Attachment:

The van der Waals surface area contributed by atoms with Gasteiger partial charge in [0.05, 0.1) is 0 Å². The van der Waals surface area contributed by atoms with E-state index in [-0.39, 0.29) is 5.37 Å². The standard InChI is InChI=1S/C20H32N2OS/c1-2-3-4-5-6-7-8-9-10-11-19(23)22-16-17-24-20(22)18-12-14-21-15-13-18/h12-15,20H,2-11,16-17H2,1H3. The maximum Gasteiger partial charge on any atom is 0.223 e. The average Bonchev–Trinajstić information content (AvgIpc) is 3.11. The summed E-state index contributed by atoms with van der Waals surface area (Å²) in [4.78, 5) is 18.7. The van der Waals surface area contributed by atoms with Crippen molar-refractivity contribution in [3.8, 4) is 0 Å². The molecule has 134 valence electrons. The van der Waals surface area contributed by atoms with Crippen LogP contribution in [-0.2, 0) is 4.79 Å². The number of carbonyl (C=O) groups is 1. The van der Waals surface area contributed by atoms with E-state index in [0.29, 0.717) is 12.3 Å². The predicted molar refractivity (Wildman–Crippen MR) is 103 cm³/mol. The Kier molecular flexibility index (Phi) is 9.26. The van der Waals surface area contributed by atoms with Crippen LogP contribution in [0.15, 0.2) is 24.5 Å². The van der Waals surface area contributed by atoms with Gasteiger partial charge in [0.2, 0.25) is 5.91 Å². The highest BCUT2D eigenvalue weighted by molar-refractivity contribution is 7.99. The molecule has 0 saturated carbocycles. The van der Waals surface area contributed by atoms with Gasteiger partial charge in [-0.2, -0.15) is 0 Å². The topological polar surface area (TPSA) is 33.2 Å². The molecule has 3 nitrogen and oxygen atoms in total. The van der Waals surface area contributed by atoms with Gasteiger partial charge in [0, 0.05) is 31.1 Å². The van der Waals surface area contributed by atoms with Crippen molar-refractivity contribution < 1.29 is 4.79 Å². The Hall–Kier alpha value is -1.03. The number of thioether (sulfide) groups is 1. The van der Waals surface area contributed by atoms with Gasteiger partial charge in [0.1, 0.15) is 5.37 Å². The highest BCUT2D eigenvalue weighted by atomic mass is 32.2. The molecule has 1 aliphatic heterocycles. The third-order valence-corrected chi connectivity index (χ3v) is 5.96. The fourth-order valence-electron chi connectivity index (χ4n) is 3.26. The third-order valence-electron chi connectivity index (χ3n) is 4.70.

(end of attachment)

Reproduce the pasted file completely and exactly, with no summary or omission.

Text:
The van der Waals surface area contributed by atoms with Gasteiger partial charge in [0.05, 0.1) is 0 Å². The van der Waals surface area contributed by atoms with E-state index in [-0.39, 0.29) is 5.37 Å². The standard InChI is InChI=1S/C20H32N2OS/c1-2-3-4-5-6-7-8-9-10-11-19(23)22-16-17-24-20(22)18-12-14-21-15-13-18/h12-15,20H,2-11,16-17H2,1H3. The maximum Gasteiger partial charge on any atom is 0.223 e. The average Bonchev–Trinajstić information content (AvgIpc) is 3.11. The summed E-state index contributed by atoms with van der Waals surface area (Å²) in [4.78, 5) is 18.7. The van der Waals surface area contributed by atoms with Crippen molar-refractivity contribution in [3.8, 4) is 0 Å². The molecule has 134 valence electrons. The van der Waals surface area contributed by atoms with Crippen LogP contribution in [-0.2, 0) is 4.79 Å². The number of carbonyl (C=O) groups is 1. The van der Waals surface area contributed by atoms with E-state index in [0.29, 0.717) is 12.3 Å². The predicted molar refractivity (Wildman–Crippen MR) is 103 cm³/mol. The Kier molecular flexibility index (Phi) is 9.26. The van der Waals surface area contributed by atoms with Crippen LogP contribution in [0.15, 0.2) is 24.5 Å². The van der Waals surface area contributed by atoms with Gasteiger partial charge in [0.2, 0.25) is 5.91 Å². The highest BCUT2D eigenvalue weighted by molar-refractivity contribution is 7.99. The molecule has 0 saturated carbocycles. The van der Waals surface area contributed by atoms with Gasteiger partial charge in [-0.2, -0.15) is 0 Å². The topological polar surface area (TPSA) is 33.2 Å². The molecule has 3 nitrogen and oxygen atoms in total. The van der Waals surface area contributed by atoms with Gasteiger partial charge in [0, 0.05) is 31.1 Å². The van der Waals surface area contributed by atoms with Crippen molar-refractivity contribution < 1.29 is 4.79 Å². The Hall–Kier alpha value is -1.03. The number of thioether (sulfide) groups is 1. The van der Waals surface area contributed by atoms with Gasteiger partial charge in [0.1, 0.15) is 5.37 Å². The highest BCUT2D eigenvalue weighted by atomic mass is 32.2. The molecule has 1 aliphatic heterocycles. The third-order valence-corrected chi connectivity index (χ3v) is 5.96. The fourth-order valence-electron chi connectivity index (χ4n) is 3.26. The third-order valence-electron chi connectivity index (χ3n) is 4.70.